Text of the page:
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Embattled Bell council members face a jeering crowd at meeting

Mayor Oscar Hernandez is escorted into the chambers by police, who said he fears for his safety. "We're here ready to serve the community," he says when the meeting is convened, 35 minutes late.

November 02, 2010|By Ruben Vives and Corina Knoll, Los Angeles Times

For the first time since most of them were taken away in handcuffs and jailed in a sweeping public corruption case, some embattled members of the Bell City Council met Monday evening in front of angry, jeering citizens.

Mayor Oscar Hernandez was escorted into the meeting by police, who said he fears for his safety.

Hundreds of residents jammed into the council chambers or stood outside. The crowds have become a regular occurrence since The Times revealed the oversized salaries of council members and other city officials. Eight current or former city leaders have been charged with misappropriating more than $5.5 million.

"We're here ready to serve the community," Hernandez said when the meeting was convened, 35 minutes late.

The crowd laughed, the sarcasm evident.

"Teresa, did you like the food" in jail? Coco Ceja, a longtime resident, called out to Councilwoman Teresa Jacobo. "You looked good in orange.

"And Hernandez? Are you ready to go back?" Ceja prodded the mayor.

The mayor stared at Ceja and answered sarcastically: "Yeah, I'm ready."

Monday's agenda offered little but glum business for council members, who were asked to clear the way for their own recall by approving petition signatures verified by the county registrar of voters and to set a special election to replace a colleague who resigned after being jailed.

The council had trouble getting to the agenda, however. Twice during the public comment portion of the meeting, Hernandez had to call a recess to give the crowd a chance to calm down as residents began yelling at one another.

Finally, late in the evening, the council told police to clear the room because the crowd had become too rowdy.

Last month's meeting was abruptly canceled after one council member resigned, another failed to make bail and two called in sick, raising questions about how Bell would continue to function as it was battered by a corruption case.

Only Lorenzo Velez, the lone councilman not charged with a felony, attended the meetings, electing to listen to angry residents who took turns venting.

Since four council members were arrested in September and charged with misappropriating money from the city treasury, Bell's leaders have kept a low profile, making no public appearances.

But on Monday, minus Councilmen Luis Artiga, who resigned last month, and George Mirabal, who was released from jail on bond Friday, the council tended to business.

When the council finally was able to get to the agenda, the members present unanimously agreed to accept the recall petition signatures and to hold a recall election in conjunction with the regular election on March 8, 2011. At that time, voters will be asked if Hernandez and Council members Artiga, Jacobo and Mirabal should be removed from office. Artiga would be on the recall ballot, even though he resigned.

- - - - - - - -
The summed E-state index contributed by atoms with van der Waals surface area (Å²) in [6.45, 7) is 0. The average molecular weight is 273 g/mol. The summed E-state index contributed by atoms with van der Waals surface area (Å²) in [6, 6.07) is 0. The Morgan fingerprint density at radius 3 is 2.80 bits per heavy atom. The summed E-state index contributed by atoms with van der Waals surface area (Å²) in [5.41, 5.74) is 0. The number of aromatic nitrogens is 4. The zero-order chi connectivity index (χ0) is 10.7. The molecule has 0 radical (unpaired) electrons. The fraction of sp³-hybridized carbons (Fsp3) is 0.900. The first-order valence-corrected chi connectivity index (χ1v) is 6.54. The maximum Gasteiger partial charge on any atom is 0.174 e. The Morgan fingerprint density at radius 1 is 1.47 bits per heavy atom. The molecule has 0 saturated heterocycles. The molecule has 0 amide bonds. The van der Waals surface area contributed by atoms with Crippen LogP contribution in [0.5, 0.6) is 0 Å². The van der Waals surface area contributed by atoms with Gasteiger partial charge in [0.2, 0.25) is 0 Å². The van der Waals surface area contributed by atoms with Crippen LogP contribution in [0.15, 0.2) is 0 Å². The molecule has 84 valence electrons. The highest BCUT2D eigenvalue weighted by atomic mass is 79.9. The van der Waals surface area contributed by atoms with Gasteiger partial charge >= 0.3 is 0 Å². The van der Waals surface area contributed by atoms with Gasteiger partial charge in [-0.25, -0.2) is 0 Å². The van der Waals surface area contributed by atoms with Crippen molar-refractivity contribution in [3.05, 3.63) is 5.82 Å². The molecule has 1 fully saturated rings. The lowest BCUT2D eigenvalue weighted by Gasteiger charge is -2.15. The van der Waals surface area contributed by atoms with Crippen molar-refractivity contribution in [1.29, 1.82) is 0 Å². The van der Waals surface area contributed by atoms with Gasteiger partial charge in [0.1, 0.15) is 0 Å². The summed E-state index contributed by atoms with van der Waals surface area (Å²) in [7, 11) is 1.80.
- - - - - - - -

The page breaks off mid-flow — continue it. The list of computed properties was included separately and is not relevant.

Bell's city charter states that the council can fill a vacancy with an appointed successor or through a special election.

After The Times reported Bell city officials' unusually high salaries in July, the Los Angeles County district attorney's office conducted an investigation that led to the arrest of city officials, including the four council members. All have since posted bail.

Three of the four arrested council members are also included in a suit filed by state Atty. Gen. Jerry Brown that alleges they, along with former City Administrator Robert Rizzo and former Police Chief Randy Adams, schemed to enrich themselves by inflating their salaries and pensions, and attempted to conceal their compensation. The suit asks for hundreds of thousands in refunds from the city leaders.

Brown has asked the courts to appoint a monitor to watch over Bell, which is in precarious financial shape.

Recently, the state Department of Corporations launched an investigation into the way Bell handled bond issues over the last decade, marking the sixth outside probe into the city's finances. The U.S. attorney's office is investigating possible civil rights violations and the state controller's office is examining the city's lack of fiscal oversight.

In an attempt to address the city's fiscal woes, city staff proposed that the council terminate post-employment benefit plans, including deferred compensation and supplemental retirement programs. These benefits have not been in effect since Aug. 1. CalPERS retirement benefits would not be affected.

Also on the agenda was a proposal to enter non-exclusive towing agreements with several companies. The city has had an exclusive towing and storage agreement with Bell Tow Inc. since 1999.

In mid-September, shortly after the U.S. Justice Department launched an investigation into civil rights violations focusing on improper towing fees, Bell Tow terminated its agreement with the city and said it is going out of business.

ruben.vives@latimes.com

corina.knoll@latimes.com

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